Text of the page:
And then, half an hour later, I got a phone call from Surrey police who, having had the situation explained to them, decided to get Sussex police to send two police officers out to physically check I was okay as well. And, needless to say, the two officers who turned up were very polite and pleasant and friendly - despite the fact that it was the middle of the night.
So, aside from feeling like a complete dick for putting the police and others to all that trouble and concern for nothing, it's really been a big reminder of just what sterling work the police do. And it's certainly made me seriously reconsider my tendency to be suspicious of any police officer I see.
I'm not going to pretend there aren't still bad police officers (I'm still reserving my judgement on the Met after seeing the way they treat peaceful protesters) but the vast majority of them are brilliant people. Quite possibly heroes. And for the first time now I'll mean it wholeheartedly when I say "the vast majority of police officers are good people".
Two final thoughts. My suspicion of the police stems partly from the fact that I never had any proper contact with them before last week. They were this rarely seen but powerful organisation that could arrest you and send you to prison. The heavy-handed arm of the law. They all wore the same uniform and were interchangeable. It was only contact with the police (for example, asking directions from a police officer in Birmingham) that made me realise they weren't this faceless organisation but a group of mostly helpful individuals. The other thought is that I imagine that there are many people who share my earlier suspicion and wariness of the police. I imagine that, like myself, most of those people have never had any contact with a police officer that wasn't related either to being a victim of crime or being a suspect. The police tend to be isolated from our communities now, in cars and police stations, or as an armoured presence at demonstrations. Very rarely do you see them on the streets amongst the communities they serve. And it's that isolation that I think goes a long way to explaining the mistrust of police by many communities in this country. And that's a crying shame because, as I've so recently realised, most police officers don't exist to make life difficult, but to try and do their best to protect and serve society. They might not always get it right but no one is perfect.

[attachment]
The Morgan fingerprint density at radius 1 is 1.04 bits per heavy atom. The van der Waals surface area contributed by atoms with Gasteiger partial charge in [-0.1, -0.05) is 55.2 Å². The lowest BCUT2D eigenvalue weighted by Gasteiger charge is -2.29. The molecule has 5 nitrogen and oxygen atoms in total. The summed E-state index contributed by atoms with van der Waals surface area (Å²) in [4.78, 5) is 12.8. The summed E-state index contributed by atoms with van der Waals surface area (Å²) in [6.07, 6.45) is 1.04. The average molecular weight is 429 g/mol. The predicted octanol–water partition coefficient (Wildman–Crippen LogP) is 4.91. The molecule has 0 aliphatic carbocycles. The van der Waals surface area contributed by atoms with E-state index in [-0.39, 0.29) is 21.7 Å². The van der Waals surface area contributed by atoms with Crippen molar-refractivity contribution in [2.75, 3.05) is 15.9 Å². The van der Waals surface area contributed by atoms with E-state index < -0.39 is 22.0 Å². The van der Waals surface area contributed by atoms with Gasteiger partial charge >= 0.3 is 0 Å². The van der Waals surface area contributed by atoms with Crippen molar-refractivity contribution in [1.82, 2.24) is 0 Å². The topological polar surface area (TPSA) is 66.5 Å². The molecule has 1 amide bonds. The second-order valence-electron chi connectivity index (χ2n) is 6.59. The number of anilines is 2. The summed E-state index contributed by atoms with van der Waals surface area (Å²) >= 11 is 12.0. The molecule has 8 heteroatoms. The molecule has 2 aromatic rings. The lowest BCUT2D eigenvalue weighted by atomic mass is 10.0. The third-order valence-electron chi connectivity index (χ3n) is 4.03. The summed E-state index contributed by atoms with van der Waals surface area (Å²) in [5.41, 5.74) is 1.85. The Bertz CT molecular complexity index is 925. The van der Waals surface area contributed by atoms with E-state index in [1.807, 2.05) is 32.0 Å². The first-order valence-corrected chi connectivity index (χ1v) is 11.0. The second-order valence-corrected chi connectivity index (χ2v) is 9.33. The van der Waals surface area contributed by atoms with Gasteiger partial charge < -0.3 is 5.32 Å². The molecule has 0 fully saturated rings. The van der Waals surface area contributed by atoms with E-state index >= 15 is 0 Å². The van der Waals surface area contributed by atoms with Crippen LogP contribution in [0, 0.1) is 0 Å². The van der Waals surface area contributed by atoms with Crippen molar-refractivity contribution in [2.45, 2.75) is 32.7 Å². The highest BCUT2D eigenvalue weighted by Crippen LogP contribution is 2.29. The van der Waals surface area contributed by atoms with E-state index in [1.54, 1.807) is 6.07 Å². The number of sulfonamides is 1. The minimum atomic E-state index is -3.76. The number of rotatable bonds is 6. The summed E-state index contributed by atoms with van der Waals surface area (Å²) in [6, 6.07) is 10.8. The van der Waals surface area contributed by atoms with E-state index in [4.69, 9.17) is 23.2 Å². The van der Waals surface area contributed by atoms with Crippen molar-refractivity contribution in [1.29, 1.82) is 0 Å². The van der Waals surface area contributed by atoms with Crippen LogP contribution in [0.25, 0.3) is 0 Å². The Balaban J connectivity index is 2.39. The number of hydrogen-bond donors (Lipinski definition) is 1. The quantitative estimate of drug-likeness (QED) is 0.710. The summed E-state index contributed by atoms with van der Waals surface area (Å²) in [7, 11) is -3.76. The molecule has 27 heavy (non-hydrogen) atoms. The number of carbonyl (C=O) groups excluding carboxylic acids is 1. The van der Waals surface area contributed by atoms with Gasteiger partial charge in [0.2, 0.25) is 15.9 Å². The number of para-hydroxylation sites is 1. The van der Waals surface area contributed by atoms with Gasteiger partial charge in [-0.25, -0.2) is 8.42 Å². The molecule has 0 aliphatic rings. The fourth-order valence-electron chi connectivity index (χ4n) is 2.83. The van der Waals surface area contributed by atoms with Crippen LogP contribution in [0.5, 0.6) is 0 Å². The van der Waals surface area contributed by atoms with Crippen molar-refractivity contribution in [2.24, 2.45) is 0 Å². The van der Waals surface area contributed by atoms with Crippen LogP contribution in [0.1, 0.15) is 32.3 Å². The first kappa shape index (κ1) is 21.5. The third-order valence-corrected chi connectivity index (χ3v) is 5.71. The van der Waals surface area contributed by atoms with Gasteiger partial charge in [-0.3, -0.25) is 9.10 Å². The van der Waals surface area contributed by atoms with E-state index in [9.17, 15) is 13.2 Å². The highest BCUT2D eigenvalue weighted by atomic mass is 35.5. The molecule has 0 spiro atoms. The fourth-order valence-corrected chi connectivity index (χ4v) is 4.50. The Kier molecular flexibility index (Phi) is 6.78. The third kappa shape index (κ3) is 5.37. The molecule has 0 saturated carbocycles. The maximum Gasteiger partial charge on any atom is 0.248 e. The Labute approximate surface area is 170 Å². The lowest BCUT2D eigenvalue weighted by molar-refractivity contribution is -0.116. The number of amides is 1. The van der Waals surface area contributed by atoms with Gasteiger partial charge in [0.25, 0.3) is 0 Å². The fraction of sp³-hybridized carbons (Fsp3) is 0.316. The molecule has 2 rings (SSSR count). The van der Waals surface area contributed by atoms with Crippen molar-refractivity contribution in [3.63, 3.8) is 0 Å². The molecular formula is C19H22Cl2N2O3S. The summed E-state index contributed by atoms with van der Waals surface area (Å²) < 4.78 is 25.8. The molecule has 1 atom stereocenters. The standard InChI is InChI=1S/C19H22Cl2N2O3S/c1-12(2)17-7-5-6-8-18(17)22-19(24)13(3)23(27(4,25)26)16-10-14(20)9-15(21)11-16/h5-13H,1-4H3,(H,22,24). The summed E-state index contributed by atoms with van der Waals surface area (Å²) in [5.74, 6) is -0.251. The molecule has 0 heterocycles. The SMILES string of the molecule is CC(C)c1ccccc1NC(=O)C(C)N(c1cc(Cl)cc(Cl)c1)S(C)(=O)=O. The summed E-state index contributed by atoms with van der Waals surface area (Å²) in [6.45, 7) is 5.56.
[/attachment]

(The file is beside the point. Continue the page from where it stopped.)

So, basically, I've come to realise what a brilliant job the police do. I imagine they get thanked only rarely for what they do so I just want to say a big thank you to all of them. Having come across some occasional police cases at my job (long story, won't go into it) I know that I couldn't cope with a tenth of what they have to handle and I'm so glad that they keep most of us from ever encountering these things. I'm really grateful to them for that and I'm ashamed of my earlier wariness of them.